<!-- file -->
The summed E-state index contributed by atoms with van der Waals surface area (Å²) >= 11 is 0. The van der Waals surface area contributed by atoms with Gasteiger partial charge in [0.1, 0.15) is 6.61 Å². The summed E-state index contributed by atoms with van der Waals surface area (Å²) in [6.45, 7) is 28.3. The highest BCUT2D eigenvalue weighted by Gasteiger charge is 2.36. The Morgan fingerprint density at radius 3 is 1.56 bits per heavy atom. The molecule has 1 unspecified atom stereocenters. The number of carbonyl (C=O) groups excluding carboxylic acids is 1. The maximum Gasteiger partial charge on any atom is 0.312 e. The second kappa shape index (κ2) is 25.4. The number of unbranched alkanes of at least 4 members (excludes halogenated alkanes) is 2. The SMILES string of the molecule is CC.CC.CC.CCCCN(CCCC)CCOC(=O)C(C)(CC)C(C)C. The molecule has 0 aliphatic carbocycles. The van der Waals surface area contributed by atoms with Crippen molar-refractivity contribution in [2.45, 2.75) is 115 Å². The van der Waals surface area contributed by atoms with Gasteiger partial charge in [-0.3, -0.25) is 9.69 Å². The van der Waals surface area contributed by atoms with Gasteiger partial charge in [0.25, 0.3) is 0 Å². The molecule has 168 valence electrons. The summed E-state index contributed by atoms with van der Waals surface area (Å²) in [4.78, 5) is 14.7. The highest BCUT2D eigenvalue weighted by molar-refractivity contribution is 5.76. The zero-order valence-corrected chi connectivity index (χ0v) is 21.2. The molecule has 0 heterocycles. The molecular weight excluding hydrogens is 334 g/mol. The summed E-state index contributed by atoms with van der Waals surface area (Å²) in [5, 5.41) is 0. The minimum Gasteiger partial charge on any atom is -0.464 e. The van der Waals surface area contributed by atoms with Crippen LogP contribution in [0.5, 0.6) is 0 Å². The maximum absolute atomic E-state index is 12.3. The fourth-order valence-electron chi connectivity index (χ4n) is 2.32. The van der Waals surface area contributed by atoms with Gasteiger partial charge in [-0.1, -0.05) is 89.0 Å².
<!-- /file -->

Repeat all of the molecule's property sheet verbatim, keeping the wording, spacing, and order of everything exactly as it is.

The summed E-state index contributed by atoms with van der Waals surface area (Å²) >= 11 is 0. The van der Waals surface area contributed by atoms with Gasteiger partial charge in [0.1, 0.15) is 6.61 Å². The summed E-state index contributed by atoms with van der Waals surface area (Å²) in [6.45, 7) is 28.3. The highest BCUT2D eigenvalue weighted by Gasteiger charge is 2.36. The Morgan fingerprint density at radius 3 is 1.56 bits per heavy atom. The molecule has 1 unspecified atom stereocenters. The number of carbonyl (C=O) groups excluding carboxylic acids is 1. The maximum Gasteiger partial charge on any atom is 0.312 e. The second kappa shape index (κ2) is 25.4. The number of unbranched alkanes of at least 4 members (excludes halogenated alkanes) is 2. The SMILES string of the molecule is CC.CC.CC.CCCCN(CCCC)CCOC(=O)C(C)(CC)C(C)C. The molecule has 0 aliphatic carbocycles. The van der Waals surface area contributed by atoms with Crippen molar-refractivity contribution in [2.45, 2.75) is 115 Å². The van der Waals surface area contributed by atoms with Gasteiger partial charge in [-0.3, -0.25) is 9.69 Å². The van der Waals surface area contributed by atoms with Gasteiger partial charge in [0.25, 0.3) is 0 Å². The molecule has 168 valence electrons. The summed E-state index contributed by atoms with van der Waals surface area (Å²) in [4.78, 5) is 14.7. The highest BCUT2D eigenvalue weighted by molar-refractivity contribution is 5.76. The zero-order valence-corrected chi connectivity index (χ0v) is 21.2. The molecule has 0 heterocycles. The molecular weight excluding hydrogens is 334 g/mol. The summed E-state index contributed by atoms with van der Waals surface area (Å²) in [5, 5.41) is 0. The minimum Gasteiger partial charge on any atom is -0.464 e. The van der Waals surface area contributed by atoms with Crippen LogP contribution in [0.5, 0.6) is 0 Å². The maximum absolute atomic E-state index is 12.3. The fourth-order valence-electron chi connectivity index (χ4n) is 2.32. The van der Waals surface area contributed by atoms with Gasteiger partial charge in [-0.1, -0.05) is 89.0 Å².